The UK bank results season will soon get into full swing, and it looks set to be an interesting one.
Last year, UK banks seemed to turn a corner: RBS returned to profit, most large players set ambitious cost saving targets for 2017, and an end to the PPI scandal finally came into sight.
However, in the face of significant domestic challenges, from consumer credit issues to the impact of Brexit, I’m not sure that our banks will be as optimistic heading into 2018 as their US counterparts appeared to be in their year-end results last month.
For Wall Street, 2017 threw up mixed results in the Markets divisions, but the overall outlook was promising. Trump’s largely unexpected tax reforms cost US banks a collective $33bn in deferred tax asset write-offs, yet several banks referenced the potential benefits the reforms could deliver, citing heightened M&A and improved economic growth.
Shareholders seemed to agree, as the share prices of US banks climbed steadily through January. Further, at Davos we heard the US hailed as “the place to be” in developed markets.
This is an interesting twist when we consider that, in several UK banks’ 2016 results, increased global protectionism and US politics were cited as cause for caution. I will be curious to see whether that rhetoric has changed this year.
The other main geopolitical event that dominated last year was of course Brexit. While the changes occurring in UK politics more broadly may have overtaken Brexit on the risk scale for some, our departure from the EU is bound to remain a talking point.
The moves we’ve seen in the last year to “Brexit-proof” operations are unlikely to make a notable dent in the upcoming results.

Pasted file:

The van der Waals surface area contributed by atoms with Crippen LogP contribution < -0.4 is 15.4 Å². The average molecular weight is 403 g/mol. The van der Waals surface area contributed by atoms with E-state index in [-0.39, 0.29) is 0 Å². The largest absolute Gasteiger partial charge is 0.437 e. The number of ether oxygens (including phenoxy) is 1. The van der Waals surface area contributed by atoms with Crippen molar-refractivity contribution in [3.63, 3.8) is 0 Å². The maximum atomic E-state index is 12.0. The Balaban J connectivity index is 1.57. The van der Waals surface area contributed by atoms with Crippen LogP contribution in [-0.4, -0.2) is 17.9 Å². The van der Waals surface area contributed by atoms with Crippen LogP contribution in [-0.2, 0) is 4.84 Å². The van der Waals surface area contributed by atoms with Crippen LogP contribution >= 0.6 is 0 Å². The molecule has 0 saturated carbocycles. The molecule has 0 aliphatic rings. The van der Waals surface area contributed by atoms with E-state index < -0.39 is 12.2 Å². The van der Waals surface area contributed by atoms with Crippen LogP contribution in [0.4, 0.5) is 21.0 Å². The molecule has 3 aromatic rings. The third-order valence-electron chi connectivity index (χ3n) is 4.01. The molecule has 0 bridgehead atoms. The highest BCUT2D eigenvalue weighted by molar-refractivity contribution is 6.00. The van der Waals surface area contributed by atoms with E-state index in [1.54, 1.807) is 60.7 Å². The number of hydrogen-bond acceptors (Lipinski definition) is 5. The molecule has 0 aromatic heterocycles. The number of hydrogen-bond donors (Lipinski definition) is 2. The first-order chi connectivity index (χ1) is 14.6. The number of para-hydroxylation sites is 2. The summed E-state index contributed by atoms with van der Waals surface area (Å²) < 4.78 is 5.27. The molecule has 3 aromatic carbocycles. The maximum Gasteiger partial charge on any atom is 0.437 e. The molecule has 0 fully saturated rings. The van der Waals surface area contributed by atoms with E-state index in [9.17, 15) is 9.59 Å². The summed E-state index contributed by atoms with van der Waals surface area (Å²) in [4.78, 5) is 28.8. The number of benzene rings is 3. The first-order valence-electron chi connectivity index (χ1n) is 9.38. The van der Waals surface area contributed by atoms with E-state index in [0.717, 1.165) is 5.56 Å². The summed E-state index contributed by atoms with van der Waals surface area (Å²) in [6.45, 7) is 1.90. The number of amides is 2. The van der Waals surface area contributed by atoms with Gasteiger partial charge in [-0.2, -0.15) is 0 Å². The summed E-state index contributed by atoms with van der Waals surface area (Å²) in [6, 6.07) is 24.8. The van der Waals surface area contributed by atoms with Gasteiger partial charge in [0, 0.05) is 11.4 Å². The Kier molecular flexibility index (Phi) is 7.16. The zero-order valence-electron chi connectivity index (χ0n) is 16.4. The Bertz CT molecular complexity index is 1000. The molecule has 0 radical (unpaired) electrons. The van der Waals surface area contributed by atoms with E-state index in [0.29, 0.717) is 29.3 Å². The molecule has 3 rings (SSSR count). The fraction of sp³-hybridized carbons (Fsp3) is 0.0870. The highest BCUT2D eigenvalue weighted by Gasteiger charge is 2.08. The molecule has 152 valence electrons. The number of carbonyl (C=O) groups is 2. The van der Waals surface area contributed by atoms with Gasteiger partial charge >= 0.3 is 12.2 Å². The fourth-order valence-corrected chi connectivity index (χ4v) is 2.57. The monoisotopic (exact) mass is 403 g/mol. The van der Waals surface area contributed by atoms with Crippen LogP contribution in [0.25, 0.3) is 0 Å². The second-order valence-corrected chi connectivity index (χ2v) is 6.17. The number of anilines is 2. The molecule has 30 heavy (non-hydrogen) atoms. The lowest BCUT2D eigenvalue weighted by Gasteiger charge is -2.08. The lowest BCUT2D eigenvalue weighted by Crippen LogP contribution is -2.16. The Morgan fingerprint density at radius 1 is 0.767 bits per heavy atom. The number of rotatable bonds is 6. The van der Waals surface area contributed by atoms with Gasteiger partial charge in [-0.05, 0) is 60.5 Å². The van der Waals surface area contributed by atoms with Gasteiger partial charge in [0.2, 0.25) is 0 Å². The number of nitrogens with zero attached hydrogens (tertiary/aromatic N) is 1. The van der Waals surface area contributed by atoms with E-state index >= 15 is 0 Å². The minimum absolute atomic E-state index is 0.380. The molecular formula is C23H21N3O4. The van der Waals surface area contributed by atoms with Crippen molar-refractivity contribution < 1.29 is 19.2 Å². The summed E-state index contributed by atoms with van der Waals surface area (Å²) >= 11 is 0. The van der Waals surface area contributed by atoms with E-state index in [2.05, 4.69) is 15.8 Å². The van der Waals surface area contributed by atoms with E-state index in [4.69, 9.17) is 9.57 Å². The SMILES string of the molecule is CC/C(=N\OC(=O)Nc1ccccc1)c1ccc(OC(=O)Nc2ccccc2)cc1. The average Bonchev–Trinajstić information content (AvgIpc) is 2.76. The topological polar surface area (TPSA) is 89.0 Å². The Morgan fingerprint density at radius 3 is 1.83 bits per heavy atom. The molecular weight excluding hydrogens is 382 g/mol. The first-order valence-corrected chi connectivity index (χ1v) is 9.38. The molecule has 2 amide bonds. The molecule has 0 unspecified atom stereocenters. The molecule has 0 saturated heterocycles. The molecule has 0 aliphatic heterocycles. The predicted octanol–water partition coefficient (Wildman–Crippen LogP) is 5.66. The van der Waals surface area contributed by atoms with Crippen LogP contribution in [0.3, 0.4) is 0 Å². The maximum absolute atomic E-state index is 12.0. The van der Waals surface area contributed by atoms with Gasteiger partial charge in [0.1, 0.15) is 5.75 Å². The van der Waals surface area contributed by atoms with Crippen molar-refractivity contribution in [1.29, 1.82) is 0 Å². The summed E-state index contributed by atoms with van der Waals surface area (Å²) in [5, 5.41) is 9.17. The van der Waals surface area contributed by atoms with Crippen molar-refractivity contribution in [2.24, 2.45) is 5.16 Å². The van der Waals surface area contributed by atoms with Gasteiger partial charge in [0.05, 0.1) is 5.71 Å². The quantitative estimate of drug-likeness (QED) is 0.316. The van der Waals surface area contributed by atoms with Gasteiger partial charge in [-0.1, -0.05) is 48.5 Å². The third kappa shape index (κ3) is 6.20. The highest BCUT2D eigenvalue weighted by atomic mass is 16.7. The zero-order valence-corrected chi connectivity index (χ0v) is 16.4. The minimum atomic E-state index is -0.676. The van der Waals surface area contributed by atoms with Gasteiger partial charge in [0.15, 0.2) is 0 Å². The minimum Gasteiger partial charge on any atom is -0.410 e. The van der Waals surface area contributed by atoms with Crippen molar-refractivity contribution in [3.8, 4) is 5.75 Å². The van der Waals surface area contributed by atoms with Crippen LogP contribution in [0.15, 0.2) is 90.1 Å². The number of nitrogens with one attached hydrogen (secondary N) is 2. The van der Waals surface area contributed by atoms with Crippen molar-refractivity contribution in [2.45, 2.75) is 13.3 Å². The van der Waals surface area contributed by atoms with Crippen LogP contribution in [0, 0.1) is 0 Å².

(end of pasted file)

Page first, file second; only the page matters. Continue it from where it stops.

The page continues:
We estimate that around 500 UK bank jobs have been relocated, or been committed to relocating, as a result of Brexit. While this doesn’t take account of what non-UK banks in London are doing, it does seem that the loss of jobs is far less severe than many predicted.
Most firms have been making the minimal essential changes until there is more clarity on negotiation outcomes.
Perhaps of more relevant to banks’ continued UK footprint is regulation, like open banking, the Second Payment Services Directive, and the General Data Protection Regulation, which could radically challenge how and where people bank.
Finally, I’ll be looking for indications of how banks are managing the worsening credit condition.
The level of consumer debt in the UK is becoming critical: the market has seen annual growth of 10 per cent for the past few years. That cannot continue.
As interest rates steadily rise over 2018 and beyond, banks have to wean people off cheap credit and ensure that they have adequate provisions in place to manage the inevitable defaults. Under the new accounting standard, IFRS 9, these potential losses will need to be recognised earlier – something else to watch out for in 2018.
UK banks are undergoing a long-term transition with cultural, technological and regulatory changes happening apace. Managing unpredictable global politics, Brexit, and the consumer credit market will not make for an easy 2018.